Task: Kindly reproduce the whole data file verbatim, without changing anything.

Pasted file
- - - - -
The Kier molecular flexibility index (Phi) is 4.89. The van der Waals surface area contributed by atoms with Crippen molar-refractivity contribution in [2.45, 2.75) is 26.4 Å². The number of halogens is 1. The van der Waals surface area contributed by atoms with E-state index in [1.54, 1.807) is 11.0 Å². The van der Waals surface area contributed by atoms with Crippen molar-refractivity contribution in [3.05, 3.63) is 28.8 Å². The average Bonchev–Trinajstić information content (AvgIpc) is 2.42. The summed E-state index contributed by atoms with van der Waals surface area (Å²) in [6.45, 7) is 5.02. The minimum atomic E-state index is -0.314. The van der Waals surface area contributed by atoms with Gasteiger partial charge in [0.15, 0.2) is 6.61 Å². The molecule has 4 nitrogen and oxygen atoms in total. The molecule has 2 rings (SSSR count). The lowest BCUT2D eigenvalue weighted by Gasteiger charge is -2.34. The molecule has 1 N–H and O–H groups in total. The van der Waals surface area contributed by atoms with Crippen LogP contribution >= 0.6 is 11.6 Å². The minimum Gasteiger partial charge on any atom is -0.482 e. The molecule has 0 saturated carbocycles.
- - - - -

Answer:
The Kier molecular flexibility index (Phi) is 4.89. The van der Waals surface area contributed by atoms with Crippen molar-refractivity contribution in [2.45, 2.75) is 26.4 Å². The number of halogens is 1. The van der Waals surface area contributed by atoms with E-state index in [1.54, 1.807) is 11.0 Å². The van der Waals surface area contributed by atoms with Crippen molar-refractivity contribution in [3.05, 3.63) is 28.8 Å². The average Bonchev–Trinajstić information content (AvgIpc) is 2.42. The summed E-state index contributed by atoms with van der Waals surface area (Å²) in [6.45, 7) is 5.02. The minimum atomic E-state index is -0.314. The van der Waals surface area contributed by atoms with Gasteiger partial charge in [0.15, 0.2) is 6.61 Å². The molecule has 4 nitrogen and oxygen atoms in total. The molecule has 2 rings (SSSR count). The lowest BCUT2D eigenvalue weighted by Gasteiger charge is -2.34. The molecule has 1 N–H and O–H groups in total. The van der Waals surface area contributed by atoms with Crippen LogP contribution >= 0.6 is 11.6 Å². The minimum Gasteiger partial charge on any atom is -0.482 e. The molecule has 0 saturated carbocycles.